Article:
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Hookworm (Ancylostoma duodenale) Copulatory Bursa
Hookworms are voracious, blood-sucking parasites from the Phylum Nematoda (roundworms), which can usually found in the intestines of their hosts. The name is derived from the hook-like appendages of the mouth (buccal cavity), which are armed with cutting plates or large teeth for piercing the intestinal wall. There are two principal species of hookworms that infect humans: Necator americanus and Ancylostoma duodenale.
First reported in Brazil and then Texas, N. americanus is now also found in Africa, India, and Southeast Asia. The other human hookworm, A. duodenale, occurs in Africa, India, China, and other parts of Southeast Asia. Two other species of hookworms, A. caninum specific to dogs and A. tubeforme, which infests cats, have also been reported to infest humans, but fail to mature.
The larger (10 to 13 millimeters length), but shorter-lived (5 years) Ancylostoma species produce up to 25,000 eggs per day while mature females of the relatively shorter (9 to 11 millimeters length) and longer-lived (15 years) American species can release up to 9,000 eggs each day. While both species can penetrate human skin, only the non-American representative of the hookworms can infect humans via ingestion. Often bare-footed individuals walking across contaminated soil, particularly in Third World countries where sewage disposal and treatment are wanting, become infested. Because the eggs are relatively thin-walled and require moist, shaded conditions for development, these species of hookworms tend to only be found in tropical and semi-tropical climates.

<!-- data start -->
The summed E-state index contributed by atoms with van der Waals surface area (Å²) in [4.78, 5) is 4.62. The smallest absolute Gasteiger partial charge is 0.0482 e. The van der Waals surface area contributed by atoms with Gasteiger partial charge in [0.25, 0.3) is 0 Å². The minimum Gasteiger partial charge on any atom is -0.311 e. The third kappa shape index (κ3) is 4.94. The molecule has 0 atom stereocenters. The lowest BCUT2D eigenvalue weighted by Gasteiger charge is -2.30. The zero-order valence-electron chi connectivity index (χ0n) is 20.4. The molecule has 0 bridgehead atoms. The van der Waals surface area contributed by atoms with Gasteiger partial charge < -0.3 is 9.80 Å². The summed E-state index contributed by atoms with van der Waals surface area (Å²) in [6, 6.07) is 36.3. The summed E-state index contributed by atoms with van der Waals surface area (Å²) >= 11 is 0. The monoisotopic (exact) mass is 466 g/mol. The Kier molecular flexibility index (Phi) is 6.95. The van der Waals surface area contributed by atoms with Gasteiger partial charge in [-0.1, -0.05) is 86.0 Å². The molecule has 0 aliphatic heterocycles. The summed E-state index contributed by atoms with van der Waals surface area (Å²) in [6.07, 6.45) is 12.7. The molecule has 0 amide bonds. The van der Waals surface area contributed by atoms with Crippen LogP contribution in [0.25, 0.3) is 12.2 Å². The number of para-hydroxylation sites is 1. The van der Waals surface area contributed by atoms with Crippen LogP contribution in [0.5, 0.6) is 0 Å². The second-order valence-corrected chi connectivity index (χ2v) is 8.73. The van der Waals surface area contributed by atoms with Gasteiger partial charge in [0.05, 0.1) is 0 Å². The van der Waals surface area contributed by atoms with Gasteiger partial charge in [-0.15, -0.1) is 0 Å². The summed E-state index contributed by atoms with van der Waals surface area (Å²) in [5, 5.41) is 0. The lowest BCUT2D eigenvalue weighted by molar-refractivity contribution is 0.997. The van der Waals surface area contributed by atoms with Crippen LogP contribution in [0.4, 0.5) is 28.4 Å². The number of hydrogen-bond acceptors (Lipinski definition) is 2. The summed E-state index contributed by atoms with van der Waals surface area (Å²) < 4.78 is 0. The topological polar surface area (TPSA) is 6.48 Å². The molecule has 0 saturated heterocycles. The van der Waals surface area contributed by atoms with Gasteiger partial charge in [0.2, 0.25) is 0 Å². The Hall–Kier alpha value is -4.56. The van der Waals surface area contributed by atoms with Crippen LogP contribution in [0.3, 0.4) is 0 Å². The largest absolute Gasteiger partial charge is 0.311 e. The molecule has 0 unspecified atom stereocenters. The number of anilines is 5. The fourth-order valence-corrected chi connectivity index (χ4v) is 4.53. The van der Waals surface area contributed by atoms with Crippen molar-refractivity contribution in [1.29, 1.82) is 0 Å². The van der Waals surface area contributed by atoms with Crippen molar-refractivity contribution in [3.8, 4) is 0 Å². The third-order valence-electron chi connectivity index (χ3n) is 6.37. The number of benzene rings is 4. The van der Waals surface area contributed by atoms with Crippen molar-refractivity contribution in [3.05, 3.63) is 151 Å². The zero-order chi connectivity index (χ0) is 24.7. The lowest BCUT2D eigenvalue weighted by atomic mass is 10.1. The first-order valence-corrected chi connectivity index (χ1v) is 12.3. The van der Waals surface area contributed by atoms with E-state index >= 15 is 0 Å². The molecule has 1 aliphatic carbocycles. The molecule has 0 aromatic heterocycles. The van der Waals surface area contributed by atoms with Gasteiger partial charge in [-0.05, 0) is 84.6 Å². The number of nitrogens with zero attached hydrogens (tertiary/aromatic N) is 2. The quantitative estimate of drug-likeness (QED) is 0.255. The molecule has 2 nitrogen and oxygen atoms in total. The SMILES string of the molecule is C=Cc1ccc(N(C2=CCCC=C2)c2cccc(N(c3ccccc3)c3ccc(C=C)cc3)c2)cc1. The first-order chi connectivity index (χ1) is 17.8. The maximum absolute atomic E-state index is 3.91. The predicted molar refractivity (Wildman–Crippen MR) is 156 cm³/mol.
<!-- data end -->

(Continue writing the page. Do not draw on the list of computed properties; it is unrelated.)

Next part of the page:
Hookworms are sensitive to carbon dioxide and changes in temperature. On contact with a warm-blooded host, the nematodes penetrate rapidly into the skin. While Necator releases proteolytic enzymes from their pharyngeal glands to aid skin penetration, Ancylostoma appears to rely solely on mechanical penetration. Once in the skin, the larvae pass into the blood capillaries and then to the lungs. After migrating and molting, the parasites move into the esophagus, eventually attaching to the mucous layers of the small intestine, where they feast on blood meals. Heavy hookworm infestations can account for as much as 200 milliliters of blood loss per day, resulting in anemia, and sometimes fatalities.
Cynthia D. Kelly, Thomas J. Fellers and Michael W. Davidson - National High Magnetic Field Laboratory, 1800 East Paul Dirac Dr., The Florida State University, Tallahassee, Florida, 32310.
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